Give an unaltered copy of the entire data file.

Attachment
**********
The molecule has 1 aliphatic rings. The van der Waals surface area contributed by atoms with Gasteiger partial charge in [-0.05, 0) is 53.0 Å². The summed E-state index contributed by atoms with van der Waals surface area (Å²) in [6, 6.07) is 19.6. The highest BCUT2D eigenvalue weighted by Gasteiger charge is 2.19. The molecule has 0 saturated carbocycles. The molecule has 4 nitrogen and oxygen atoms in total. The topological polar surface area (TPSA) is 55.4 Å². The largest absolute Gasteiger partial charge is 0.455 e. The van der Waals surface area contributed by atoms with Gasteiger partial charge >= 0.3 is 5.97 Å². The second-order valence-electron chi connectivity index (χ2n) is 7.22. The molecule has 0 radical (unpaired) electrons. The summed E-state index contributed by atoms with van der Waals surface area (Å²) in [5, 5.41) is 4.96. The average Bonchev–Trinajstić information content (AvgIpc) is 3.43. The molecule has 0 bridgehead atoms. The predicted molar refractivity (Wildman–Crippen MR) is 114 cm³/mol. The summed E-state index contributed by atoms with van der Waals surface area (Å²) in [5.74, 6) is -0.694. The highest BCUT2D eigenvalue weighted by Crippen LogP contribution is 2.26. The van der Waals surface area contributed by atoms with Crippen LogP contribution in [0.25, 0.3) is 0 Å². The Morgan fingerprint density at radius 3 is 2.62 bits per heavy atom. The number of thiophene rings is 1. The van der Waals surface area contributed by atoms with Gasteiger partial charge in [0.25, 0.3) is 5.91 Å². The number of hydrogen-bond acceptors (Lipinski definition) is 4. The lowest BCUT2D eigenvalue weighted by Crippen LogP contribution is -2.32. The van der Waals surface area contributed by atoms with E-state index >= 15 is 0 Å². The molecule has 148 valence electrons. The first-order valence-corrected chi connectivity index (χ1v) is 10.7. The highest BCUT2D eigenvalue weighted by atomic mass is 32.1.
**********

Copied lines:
The molecule has 1 aliphatic rings. The van der Waals surface area contributed by atoms with Gasteiger partial charge in [-0.05, 0) is 53.0 Å². The summed E-state index contributed by atoms with van der Waals surface area (Å²) in [6, 6.07) is 19.6. The highest BCUT2D eigenvalue weighted by Gasteiger charge is 2.19. The molecule has 0 saturated carbocycles. The molecule has 4 nitrogen and oxygen atoms in total. The topological polar surface area (TPSA) is 55.4 Å². The largest absolute Gasteiger partial charge is 0.455 e. The van der Waals surface area contributed by atoms with Gasteiger partial charge >= 0.3 is 5.97 Å². The second-order valence-electron chi connectivity index (χ2n) is 7.22. The molecule has 0 radical (unpaired) electrons. The summed E-state index contributed by atoms with van der Waals surface area (Å²) in [5, 5.41) is 4.96. The average Bonchev–Trinajstić information content (AvgIpc) is 3.43. The molecule has 0 bridgehead atoms. The predicted molar refractivity (Wildman–Crippen MR) is 114 cm³/mol. The summed E-state index contributed by atoms with van der Waals surface area (Å²) in [5.74, 6) is -0.694. The highest BCUT2D eigenvalue weighted by Crippen LogP contribution is 2.26. The van der Waals surface area contributed by atoms with Crippen LogP contribution in [0.25, 0.3) is 0 Å². The Morgan fingerprint density at radius 3 is 2.62 bits per heavy atom. The number of thiophene rings is 1. The van der Waals surface area contributed by atoms with Gasteiger partial charge in [0.25, 0.3) is 5.91 Å². The number of hydrogen-bond acceptors (Lipinski definition) is 4. The lowest BCUT2D eigenvalue weighted by Crippen LogP contribution is -2.32. The van der Waals surface area contributed by atoms with E-state index >= 15 is 0 Å². The molecule has 148 valence electrons. The first-order valence-corrected chi connectivity index (χ1v) is 10.7. The highest BCUT2D eigenvalue weighted by atomic mass is 32.1.